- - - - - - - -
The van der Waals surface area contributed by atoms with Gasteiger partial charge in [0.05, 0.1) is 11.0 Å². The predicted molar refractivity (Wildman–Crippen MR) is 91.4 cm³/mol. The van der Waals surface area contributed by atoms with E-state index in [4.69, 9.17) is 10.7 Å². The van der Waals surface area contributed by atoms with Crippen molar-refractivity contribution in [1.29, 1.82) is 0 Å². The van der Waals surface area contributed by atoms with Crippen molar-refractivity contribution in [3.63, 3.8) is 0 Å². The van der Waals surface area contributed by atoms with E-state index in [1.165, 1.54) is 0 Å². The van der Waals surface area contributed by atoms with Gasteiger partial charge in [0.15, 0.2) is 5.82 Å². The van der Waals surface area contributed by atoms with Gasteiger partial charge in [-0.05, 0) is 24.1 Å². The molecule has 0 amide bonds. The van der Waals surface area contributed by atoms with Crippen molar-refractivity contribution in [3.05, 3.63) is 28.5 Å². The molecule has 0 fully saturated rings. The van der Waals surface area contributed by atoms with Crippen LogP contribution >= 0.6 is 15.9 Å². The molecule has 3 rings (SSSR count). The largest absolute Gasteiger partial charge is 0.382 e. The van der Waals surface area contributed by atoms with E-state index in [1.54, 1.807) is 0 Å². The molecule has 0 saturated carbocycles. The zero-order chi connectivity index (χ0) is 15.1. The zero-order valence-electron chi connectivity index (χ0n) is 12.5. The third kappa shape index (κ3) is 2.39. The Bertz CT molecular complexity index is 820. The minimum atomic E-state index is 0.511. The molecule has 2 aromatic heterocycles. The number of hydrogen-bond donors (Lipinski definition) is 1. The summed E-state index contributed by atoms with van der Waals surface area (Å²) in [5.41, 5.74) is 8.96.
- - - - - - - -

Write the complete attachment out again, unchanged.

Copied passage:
The van der Waals surface area contributed by atoms with Gasteiger partial charge in [0.05, 0.1) is 11.0 Å². The predicted molar refractivity (Wildman–Crippen MR) is 91.4 cm³/mol. The van der Waals surface area contributed by atoms with E-state index in [4.69, 9.17) is 10.7 Å². The van der Waals surface area contributed by atoms with Crippen molar-refractivity contribution in [1.29, 1.82) is 0 Å². The van der Waals surface area contributed by atoms with Crippen molar-refractivity contribution in [3.63, 3.8) is 0 Å². The van der Waals surface area contributed by atoms with E-state index in [1.165, 1.54) is 0 Å². The van der Waals surface area contributed by atoms with Gasteiger partial charge in [0.15, 0.2) is 5.82 Å². The van der Waals surface area contributed by atoms with Gasteiger partial charge in [-0.05, 0) is 24.1 Å². The molecule has 0 amide bonds. The van der Waals surface area contributed by atoms with Crippen molar-refractivity contribution in [3.05, 3.63) is 28.5 Å². The molecule has 0 fully saturated rings. The van der Waals surface area contributed by atoms with Crippen LogP contribution >= 0.6 is 15.9 Å². The molecule has 3 rings (SSSR count). The largest absolute Gasteiger partial charge is 0.382 e. The van der Waals surface area contributed by atoms with E-state index in [1.54, 1.807) is 0 Å². The molecule has 0 saturated carbocycles. The zero-order chi connectivity index (χ0) is 15.1. The zero-order valence-electron chi connectivity index (χ0n) is 12.5. The third kappa shape index (κ3) is 2.39. The Bertz CT molecular complexity index is 820. The minimum atomic E-state index is 0.511. The molecule has 2 aromatic heterocycles. The number of hydrogen-bond donors (Lipinski definition) is 1. The summed E-state index contributed by atoms with van der Waals surface area (Å²) in [5.41, 5.74) is 8.96.